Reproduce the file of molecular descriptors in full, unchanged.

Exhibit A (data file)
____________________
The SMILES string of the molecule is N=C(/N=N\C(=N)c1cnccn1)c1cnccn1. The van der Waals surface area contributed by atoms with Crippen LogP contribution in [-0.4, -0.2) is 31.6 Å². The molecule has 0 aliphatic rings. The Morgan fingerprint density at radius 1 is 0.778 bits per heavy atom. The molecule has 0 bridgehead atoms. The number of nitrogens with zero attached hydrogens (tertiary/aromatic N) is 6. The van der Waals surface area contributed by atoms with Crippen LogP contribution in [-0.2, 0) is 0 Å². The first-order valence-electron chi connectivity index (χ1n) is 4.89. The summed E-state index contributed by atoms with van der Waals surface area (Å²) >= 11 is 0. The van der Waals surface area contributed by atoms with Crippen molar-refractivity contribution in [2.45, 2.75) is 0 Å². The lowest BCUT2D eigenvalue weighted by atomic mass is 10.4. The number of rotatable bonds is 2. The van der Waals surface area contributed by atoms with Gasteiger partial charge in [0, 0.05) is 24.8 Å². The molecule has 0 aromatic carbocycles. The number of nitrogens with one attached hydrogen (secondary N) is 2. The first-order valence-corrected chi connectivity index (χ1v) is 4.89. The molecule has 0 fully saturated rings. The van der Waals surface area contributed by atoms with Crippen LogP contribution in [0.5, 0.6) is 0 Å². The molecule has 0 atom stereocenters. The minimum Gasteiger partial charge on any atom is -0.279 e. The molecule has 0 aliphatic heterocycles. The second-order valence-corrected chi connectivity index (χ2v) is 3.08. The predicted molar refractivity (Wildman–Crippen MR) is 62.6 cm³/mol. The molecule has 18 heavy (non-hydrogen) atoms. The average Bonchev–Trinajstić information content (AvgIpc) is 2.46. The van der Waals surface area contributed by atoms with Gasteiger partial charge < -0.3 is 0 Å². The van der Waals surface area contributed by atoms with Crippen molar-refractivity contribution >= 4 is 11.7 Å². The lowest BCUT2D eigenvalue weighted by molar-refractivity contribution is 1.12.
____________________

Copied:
The SMILES string of the molecule is N=C(/N=N\C(=N)c1cnccn1)c1cnccn1. The van der Waals surface area contributed by atoms with Crippen LogP contribution in [-0.4, -0.2) is 31.6 Å². The molecule has 0 aliphatic rings. The Morgan fingerprint density at radius 1 is 0.778 bits per heavy atom. The molecule has 0 bridgehead atoms. The number of nitrogens with zero attached hydrogens (tertiary/aromatic N) is 6. The van der Waals surface area contributed by atoms with Crippen LogP contribution in [-0.2, 0) is 0 Å². The first-order valence-electron chi connectivity index (χ1n) is 4.89. The summed E-state index contributed by atoms with van der Waals surface area (Å²) >= 11 is 0. The van der Waals surface area contributed by atoms with Crippen molar-refractivity contribution in [2.45, 2.75) is 0 Å². The lowest BCUT2D eigenvalue weighted by atomic mass is 10.4. The number of rotatable bonds is 2. The van der Waals surface area contributed by atoms with Gasteiger partial charge in [0, 0.05) is 24.8 Å². The molecule has 0 aromatic carbocycles. The number of nitrogens with one attached hydrogen (secondary N) is 2. The first-order valence-corrected chi connectivity index (χ1v) is 4.89. The molecule has 0 fully saturated rings. The van der Waals surface area contributed by atoms with Crippen LogP contribution in [0.5, 0.6) is 0 Å². The molecule has 0 atom stereocenters. The minimum Gasteiger partial charge on any atom is -0.279 e. The molecule has 0 aliphatic heterocycles. The second-order valence-corrected chi connectivity index (χ2v) is 3.08. The predicted molar refractivity (Wildman–Crippen MR) is 62.6 cm³/mol. The molecule has 18 heavy (non-hydrogen) atoms. The average Bonchev–Trinajstić information content (AvgIpc) is 2.46. The van der Waals surface area contributed by atoms with Gasteiger partial charge < -0.3 is 0 Å². The van der Waals surface area contributed by atoms with Crippen molar-refractivity contribution >= 4 is 11.7 Å². The lowest BCUT2D eigenvalue weighted by molar-refractivity contribution is 1.12.